To the San Luis Obispo Police Department:
The Pack family was one that was very well regarded throughout the Danville community. Parents Bob and Carmen had two little children, ten year old Troy and his seven year old sister Alana, both of which attended Sycamore Valley Elementary School with my brother and me. Troy was a pretty big kid, and even though he was a grade below us, I remember my friends and I would always try to pick him on our football team. My mom knew Carmen very well from PTA, and we had even been over to their family’s for dinner once before. But on the fateful night of October 26th, 2003, the lives of the members of the Pack family, as well as many other people in their community would change forever. The Pack family had just finished eating dinner on what seemed to be just another ordinary Sunday night. Troy and Alana had a big day at school the next day, and they were anxiously awaiting their father’s return home from work. Their mom decided she was going to treat her kids to some dessert before bed. The family decided to take a walk down the street to the local Arco station to get some slurpees. In the middle of their walk back home - the unexpected happened. A gold Mercedes, being driven by a woman who was later discovered to be Jimena Baretto, veered across two lanes of traffic and off the road. The car then drove 80 feet down the sidewalk before striking the family from behind. Baretto fled the scene on foot, and wasn’t captured by police until three days later - but the damage had been done. Alana was killed instantly upon impact, and although Troy was rushed to a local hospital, he died there later that night. In merely a few hours, loving parents Bob and Carmen had the two most important things in their lives taken away from them. It was later discovered that Baretto had been driving with a Blood Alcohol Content (BAC) well above the legal limit. She had had four Driving Under the Influences (DUIs) on her record already, and she had been driving without a license, which had previously been suspended for the 9th time.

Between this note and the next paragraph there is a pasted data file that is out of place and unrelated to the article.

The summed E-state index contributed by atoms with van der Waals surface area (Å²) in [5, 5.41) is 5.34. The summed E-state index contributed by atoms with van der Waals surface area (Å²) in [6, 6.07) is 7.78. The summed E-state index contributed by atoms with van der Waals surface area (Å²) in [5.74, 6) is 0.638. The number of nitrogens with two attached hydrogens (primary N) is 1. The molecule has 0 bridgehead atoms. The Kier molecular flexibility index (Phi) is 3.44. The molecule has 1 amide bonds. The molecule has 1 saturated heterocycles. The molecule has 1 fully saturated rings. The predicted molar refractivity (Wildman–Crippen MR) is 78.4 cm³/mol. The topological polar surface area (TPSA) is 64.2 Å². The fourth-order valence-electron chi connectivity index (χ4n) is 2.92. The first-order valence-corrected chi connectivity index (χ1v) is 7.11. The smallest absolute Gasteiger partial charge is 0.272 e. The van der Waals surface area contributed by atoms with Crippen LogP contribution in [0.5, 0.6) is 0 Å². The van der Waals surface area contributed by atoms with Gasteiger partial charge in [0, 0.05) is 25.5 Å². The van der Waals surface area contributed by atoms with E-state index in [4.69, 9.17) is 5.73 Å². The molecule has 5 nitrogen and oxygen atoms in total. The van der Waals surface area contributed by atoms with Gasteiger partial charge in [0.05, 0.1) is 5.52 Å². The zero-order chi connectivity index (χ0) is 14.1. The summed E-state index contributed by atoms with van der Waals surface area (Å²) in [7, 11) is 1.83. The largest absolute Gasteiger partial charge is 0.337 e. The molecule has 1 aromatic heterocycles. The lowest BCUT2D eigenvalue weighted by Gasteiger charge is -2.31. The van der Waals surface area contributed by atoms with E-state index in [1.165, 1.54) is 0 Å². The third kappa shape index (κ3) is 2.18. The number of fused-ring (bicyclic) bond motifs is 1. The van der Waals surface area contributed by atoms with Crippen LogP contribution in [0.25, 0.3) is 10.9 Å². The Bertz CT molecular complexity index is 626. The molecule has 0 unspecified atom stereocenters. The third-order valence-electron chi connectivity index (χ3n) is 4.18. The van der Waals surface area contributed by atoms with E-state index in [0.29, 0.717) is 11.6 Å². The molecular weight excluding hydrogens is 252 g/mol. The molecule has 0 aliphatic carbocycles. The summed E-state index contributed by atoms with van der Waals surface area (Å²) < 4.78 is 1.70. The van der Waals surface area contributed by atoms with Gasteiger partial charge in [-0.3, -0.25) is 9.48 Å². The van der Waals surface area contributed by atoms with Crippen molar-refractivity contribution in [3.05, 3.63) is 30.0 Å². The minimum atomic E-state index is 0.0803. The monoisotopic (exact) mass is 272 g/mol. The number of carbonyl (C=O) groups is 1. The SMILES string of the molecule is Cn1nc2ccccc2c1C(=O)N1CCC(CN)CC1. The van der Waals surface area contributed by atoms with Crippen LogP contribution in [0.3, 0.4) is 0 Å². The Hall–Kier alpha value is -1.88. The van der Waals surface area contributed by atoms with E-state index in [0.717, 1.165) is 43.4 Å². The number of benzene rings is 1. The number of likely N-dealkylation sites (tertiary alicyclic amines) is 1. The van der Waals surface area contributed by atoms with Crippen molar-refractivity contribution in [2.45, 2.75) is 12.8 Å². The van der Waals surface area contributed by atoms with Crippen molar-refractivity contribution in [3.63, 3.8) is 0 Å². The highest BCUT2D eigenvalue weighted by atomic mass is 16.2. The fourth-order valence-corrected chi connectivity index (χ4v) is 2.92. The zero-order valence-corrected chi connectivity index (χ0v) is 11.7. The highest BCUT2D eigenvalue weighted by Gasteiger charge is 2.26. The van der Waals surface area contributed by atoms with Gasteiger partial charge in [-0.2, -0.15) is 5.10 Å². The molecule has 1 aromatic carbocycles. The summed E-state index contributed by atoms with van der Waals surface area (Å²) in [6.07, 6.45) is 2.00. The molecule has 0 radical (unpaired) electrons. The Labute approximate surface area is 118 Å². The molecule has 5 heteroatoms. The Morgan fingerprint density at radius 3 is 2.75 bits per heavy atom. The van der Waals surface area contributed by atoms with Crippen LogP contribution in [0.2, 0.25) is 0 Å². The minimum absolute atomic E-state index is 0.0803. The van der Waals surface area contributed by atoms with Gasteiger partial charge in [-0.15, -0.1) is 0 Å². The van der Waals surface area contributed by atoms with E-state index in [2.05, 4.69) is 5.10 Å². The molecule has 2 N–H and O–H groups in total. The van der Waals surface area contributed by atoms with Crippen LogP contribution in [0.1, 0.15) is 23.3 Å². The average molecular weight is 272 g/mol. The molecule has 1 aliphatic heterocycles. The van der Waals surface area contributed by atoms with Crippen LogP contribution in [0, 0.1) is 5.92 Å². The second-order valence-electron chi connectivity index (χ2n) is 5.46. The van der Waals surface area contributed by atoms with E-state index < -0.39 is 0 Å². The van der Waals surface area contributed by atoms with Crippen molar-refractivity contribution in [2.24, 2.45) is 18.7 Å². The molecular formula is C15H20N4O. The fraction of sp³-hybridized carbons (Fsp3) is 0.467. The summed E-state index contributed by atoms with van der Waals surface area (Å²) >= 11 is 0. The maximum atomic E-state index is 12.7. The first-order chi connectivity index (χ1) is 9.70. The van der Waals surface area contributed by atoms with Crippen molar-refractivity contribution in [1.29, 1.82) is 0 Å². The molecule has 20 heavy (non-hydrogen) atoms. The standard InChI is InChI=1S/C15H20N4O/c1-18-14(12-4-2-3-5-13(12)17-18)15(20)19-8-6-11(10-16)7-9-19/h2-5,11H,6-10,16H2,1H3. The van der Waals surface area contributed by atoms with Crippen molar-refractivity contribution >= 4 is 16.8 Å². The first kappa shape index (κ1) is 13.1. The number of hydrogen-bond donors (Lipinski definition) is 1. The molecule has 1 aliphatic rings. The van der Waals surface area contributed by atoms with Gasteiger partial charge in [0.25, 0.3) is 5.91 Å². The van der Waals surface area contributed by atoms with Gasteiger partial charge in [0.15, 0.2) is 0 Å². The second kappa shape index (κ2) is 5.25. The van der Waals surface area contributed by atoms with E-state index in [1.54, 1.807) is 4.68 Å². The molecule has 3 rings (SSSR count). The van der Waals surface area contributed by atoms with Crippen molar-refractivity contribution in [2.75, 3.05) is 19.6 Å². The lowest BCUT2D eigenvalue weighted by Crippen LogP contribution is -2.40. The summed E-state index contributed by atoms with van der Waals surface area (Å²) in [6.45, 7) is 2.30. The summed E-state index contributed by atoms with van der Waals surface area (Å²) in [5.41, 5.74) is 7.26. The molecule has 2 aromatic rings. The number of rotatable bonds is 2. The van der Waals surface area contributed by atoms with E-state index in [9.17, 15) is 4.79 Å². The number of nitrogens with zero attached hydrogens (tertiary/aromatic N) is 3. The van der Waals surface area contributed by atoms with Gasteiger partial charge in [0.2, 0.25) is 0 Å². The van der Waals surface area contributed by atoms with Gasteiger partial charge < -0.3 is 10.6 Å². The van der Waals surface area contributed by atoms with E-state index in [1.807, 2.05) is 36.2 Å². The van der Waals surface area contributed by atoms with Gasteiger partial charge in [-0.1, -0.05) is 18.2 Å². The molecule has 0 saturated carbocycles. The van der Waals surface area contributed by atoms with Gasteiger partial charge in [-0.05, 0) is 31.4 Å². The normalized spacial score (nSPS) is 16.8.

Unfortunately stories like this are not uncommon in California. Drunk driving has been a problem throughout the entire nation for decades now, and as cars are only becoming bigger and faster, these incidences are getting more and more dangerous. In 2007 alone, 3,967 people in California were killed in traffic accidents. 1,489 of these fatalities (38 percent) were a result of alcohol. An additional 30,783 people were injured from alcohol-involved crashes in California that same year (Driving Under). In 2005, 19 people were killed due to alcohol related traffic accidents in San Luis Obispo County alone (City-Data). It is clear that the lone use of a simple law prohibiting driving under the influence has not been effective enough in preventing our citizens from doing so. Something more needs to be done, or these casualty numbers will continue to increase as they have been over the past decade. I propose that the San Luis Obispo Police Department set up a series of DUI checkpoints throughout the city, in order to minimize the frequency of these tragic instances, and establish safer roadways for the people of San Luis Obispo to use.
A DUI checkpoint entails police officers stopping every vehicle that passes through a predetermined intersection to examine drivers for signs of impairment. The intersection is chosen well beforehand, and is usually one that is particularly busy, or has a history of frequent traffic accidents. These checkpoints help raise public awareness about the dangers of driving under the influence of alcohol or drugs, as well as issue DUI arrests or other citations when applicable. They are typically scheduled for a time when people are more likely to drink and drive, such as weekends or holidays. Although the number of DUIs given in relation to the number of vehicles that pass through these...